Megan McArdle shows at least four hands:
The supply of used cars is pretty well fixed–they have to be in pretty horrible condition before they’re junked rather than resold for a pittance. So the correct calculation is not how much you will emit by driving one, but how much you will emit compared to the person who would have bought the car.
But then, that person would probably have bought another car. If they would have bought a Prius, you’ve simply swapped places. If they would have bought another car, you’ve increased demand for a less fuel-efficient option.
On the third hand, as far as I know most industry analysts still believe that Toyota breaks even, or loses money, on the Prius, and so the normal price signal sent by buying a car–"increase supply of that model"–may not operate. If the person who would have bought a used Corolla instead buys a new Corolla–or someone far down the purchase chain does–you’ve probably done more for the environment than you would by buying a Prius, because you’ve actually increased the supply of fuel-efficient cars.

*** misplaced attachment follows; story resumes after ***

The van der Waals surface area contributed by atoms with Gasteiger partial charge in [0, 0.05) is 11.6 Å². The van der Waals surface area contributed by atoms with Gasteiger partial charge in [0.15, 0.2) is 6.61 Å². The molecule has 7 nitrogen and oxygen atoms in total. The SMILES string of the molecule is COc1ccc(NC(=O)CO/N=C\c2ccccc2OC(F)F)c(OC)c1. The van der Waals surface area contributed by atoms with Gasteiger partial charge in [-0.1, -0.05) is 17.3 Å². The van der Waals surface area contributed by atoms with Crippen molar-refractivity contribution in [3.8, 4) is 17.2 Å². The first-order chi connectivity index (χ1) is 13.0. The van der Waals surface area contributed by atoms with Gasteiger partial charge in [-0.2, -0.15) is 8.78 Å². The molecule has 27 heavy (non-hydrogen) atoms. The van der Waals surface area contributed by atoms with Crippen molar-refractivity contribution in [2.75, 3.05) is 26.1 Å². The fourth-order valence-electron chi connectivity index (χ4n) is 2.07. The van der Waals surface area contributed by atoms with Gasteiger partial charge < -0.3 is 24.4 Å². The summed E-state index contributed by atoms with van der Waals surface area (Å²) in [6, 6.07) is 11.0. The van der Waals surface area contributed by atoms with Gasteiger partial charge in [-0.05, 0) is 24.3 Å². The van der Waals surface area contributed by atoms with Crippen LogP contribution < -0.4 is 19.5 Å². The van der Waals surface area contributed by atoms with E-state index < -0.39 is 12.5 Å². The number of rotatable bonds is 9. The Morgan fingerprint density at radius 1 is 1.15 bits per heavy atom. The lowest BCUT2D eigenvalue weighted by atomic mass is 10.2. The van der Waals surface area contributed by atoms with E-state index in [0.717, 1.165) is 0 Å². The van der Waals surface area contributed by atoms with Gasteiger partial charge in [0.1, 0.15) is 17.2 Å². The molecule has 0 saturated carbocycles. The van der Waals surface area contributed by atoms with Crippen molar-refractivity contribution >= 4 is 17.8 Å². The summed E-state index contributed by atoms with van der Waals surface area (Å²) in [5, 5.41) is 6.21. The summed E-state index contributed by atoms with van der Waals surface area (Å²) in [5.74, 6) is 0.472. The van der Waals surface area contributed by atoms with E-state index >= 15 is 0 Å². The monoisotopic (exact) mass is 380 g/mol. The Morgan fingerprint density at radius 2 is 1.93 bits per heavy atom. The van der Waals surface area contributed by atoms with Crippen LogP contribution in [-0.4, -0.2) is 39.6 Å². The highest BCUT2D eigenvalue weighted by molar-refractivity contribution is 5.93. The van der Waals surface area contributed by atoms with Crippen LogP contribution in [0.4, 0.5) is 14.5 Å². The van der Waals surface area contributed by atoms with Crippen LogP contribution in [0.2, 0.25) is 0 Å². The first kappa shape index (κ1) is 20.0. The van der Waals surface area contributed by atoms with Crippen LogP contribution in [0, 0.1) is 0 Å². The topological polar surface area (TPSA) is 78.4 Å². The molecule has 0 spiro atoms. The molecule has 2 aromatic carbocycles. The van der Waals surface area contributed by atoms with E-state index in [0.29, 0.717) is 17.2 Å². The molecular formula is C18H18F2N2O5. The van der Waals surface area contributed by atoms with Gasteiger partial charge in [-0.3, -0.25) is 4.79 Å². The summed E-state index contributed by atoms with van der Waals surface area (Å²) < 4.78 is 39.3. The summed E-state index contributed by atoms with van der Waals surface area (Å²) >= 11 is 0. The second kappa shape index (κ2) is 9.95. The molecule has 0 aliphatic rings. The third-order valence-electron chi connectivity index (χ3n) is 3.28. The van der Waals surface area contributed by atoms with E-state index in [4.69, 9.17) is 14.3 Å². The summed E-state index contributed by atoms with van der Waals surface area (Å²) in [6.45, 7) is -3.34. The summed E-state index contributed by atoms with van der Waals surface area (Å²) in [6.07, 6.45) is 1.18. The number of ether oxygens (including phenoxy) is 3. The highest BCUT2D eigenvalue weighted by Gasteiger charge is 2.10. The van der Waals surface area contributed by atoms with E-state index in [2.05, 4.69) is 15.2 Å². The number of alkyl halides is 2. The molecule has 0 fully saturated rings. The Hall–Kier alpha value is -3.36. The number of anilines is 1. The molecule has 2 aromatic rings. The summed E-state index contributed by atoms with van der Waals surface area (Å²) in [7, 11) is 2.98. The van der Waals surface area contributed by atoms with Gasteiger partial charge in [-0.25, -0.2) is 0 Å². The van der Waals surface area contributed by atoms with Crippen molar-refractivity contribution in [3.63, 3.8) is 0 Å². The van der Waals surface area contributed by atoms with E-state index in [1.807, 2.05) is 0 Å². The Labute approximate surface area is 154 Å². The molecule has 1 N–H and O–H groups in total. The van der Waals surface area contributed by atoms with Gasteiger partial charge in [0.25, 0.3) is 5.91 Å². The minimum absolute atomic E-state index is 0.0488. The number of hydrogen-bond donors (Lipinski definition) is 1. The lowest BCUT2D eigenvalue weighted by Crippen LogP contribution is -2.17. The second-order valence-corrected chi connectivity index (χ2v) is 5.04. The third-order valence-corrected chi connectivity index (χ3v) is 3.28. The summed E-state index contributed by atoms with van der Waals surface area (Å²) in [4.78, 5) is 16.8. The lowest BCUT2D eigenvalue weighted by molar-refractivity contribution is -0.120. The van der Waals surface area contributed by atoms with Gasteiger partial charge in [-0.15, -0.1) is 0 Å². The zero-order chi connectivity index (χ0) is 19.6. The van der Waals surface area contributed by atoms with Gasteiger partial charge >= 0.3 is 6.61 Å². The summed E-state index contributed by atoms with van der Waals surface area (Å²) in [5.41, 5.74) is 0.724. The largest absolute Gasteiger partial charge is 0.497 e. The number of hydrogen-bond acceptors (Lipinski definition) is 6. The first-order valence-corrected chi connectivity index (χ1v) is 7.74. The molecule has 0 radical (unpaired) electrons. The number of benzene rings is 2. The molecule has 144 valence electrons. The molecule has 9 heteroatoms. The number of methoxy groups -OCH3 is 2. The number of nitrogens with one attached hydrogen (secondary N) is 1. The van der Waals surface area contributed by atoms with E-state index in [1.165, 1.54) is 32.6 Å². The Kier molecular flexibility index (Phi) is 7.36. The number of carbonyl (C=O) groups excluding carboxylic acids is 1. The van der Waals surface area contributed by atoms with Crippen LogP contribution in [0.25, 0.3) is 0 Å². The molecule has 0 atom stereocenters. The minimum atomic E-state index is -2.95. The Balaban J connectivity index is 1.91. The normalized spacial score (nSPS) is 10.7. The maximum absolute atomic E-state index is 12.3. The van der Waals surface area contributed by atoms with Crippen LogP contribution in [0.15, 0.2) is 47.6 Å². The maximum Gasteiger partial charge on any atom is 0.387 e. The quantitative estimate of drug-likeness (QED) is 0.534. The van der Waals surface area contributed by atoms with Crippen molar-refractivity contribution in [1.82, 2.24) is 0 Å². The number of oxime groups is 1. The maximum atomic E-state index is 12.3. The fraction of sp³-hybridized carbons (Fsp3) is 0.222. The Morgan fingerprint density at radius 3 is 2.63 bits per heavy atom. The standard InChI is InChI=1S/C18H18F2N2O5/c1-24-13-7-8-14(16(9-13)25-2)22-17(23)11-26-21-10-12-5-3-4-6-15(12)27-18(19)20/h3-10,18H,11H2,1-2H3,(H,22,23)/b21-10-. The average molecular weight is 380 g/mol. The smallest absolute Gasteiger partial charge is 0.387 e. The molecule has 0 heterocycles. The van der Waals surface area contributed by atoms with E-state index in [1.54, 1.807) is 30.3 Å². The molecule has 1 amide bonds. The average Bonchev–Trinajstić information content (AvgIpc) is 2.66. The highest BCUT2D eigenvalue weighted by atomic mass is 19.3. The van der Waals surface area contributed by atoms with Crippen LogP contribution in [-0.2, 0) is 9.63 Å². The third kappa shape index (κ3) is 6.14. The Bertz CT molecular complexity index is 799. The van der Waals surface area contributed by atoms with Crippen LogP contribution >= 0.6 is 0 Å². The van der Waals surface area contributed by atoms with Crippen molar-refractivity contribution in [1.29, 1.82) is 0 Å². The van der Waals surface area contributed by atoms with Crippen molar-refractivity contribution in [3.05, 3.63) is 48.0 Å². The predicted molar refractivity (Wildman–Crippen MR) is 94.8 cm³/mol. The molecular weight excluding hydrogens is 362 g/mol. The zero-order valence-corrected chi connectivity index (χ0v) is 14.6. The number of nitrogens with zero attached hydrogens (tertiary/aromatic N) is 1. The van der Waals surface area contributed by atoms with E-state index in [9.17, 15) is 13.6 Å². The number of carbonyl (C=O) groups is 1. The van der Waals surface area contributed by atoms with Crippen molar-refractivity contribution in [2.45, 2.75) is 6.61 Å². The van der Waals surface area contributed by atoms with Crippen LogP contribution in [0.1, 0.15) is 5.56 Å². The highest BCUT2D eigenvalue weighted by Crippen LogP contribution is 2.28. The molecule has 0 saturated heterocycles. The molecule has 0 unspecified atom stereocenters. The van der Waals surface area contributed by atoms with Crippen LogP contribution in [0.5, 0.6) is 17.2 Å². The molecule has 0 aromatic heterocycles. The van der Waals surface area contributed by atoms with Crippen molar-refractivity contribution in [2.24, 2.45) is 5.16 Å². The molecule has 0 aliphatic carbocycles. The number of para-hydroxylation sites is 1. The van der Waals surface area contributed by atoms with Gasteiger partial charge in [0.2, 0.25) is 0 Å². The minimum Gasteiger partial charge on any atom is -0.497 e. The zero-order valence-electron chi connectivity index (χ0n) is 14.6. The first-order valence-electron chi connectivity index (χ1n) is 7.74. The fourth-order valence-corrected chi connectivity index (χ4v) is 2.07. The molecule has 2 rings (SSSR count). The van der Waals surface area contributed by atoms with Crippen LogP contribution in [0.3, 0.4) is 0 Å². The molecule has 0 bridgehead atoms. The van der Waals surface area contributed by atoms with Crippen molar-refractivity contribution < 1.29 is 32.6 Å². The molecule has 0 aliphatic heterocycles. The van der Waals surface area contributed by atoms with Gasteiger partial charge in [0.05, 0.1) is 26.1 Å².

In fact, it seems to me that the best option is to buy a used SUV and drive it very little. But I have a feeling that this would not give a potential Prius owner everything they are looking for in a car.